“My unfortunate works almost make me wish I never had wrote a line for publication.” Catlin laments his difficulties with his publishers.
American artist, author, and traveler (1796–1872) best known for his Indian Gallery, a monumental collection of paintings documenting the quickly vanishing customs, costumes, and cultures of various Native American peoples in their natural environment. Produced by Catlin in the 1830s over the course of five westward journeys to observe his subjects firsthand, the Indian Gallery represents a towering achievement in both American art and ethnography of the 19th century. ALS signed “Geo Catlin,” 5.25 x 8, February 8, 1847. Lengthy letter to Putnam, his New York publisher concerning legal and financial problems involving storage and delivery of his books, and difficulties with his London publisher Henry G. Bohn. In part, “I had a note from the Colourer about the plates to color…there should be more than 100 copies complete, unbound in your new house if Mr. Day informed me right. His letter of 8 months since states that he then delivered 100 copies complete, and unbound to you…At the binders there are about 30 incomplete sets unbound, completing the incomplete sets that Hankins has found in your warehouse…My unfortunate works almost make me wish I never had wrote a line for publication, but, as they stand, I must make the best of them I can. I want to know what I can do with Bohn…and take my portfolio into my own hands.” In fine condition, with light show-through from text on reverse, and some light intersecting folds. R&R COA.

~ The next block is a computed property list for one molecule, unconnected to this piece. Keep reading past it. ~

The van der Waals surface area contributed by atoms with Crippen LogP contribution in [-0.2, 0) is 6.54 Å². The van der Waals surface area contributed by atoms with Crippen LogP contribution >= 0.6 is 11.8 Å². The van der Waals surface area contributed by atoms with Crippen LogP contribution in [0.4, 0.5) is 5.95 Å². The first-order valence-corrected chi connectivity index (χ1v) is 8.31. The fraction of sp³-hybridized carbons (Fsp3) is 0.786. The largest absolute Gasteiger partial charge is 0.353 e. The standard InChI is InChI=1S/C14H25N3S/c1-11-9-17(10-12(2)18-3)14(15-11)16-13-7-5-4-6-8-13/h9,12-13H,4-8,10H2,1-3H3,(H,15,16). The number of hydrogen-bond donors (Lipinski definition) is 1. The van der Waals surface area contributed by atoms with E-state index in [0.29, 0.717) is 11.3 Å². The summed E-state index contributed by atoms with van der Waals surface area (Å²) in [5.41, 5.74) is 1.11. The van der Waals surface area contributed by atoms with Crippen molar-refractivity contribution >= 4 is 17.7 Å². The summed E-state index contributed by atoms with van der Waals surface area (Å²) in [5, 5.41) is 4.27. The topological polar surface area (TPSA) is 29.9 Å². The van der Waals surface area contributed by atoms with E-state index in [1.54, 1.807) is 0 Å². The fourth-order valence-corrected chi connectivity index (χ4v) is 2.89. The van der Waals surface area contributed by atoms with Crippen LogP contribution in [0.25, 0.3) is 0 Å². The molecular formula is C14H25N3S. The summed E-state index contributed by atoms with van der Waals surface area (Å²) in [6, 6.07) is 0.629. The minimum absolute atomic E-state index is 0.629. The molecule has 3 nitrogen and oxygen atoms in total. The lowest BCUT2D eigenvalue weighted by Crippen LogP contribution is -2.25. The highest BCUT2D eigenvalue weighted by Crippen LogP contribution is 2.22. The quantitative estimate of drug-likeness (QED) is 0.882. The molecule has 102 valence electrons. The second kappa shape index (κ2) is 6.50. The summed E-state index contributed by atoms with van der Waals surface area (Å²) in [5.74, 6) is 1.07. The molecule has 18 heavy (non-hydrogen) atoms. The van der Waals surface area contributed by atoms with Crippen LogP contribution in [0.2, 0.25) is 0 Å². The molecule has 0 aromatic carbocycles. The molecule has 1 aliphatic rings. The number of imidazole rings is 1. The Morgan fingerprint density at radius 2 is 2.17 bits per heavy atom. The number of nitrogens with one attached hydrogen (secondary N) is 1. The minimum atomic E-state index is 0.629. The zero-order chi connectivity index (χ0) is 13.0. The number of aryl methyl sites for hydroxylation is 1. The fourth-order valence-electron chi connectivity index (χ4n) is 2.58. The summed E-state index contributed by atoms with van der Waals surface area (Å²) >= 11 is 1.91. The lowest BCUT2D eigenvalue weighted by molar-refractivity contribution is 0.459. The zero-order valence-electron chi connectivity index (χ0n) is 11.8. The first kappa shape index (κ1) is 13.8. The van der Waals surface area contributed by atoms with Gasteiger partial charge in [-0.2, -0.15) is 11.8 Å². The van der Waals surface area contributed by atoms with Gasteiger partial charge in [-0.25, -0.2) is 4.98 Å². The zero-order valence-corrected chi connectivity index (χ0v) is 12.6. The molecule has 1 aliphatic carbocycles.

#340 - Ended December 10, 2008
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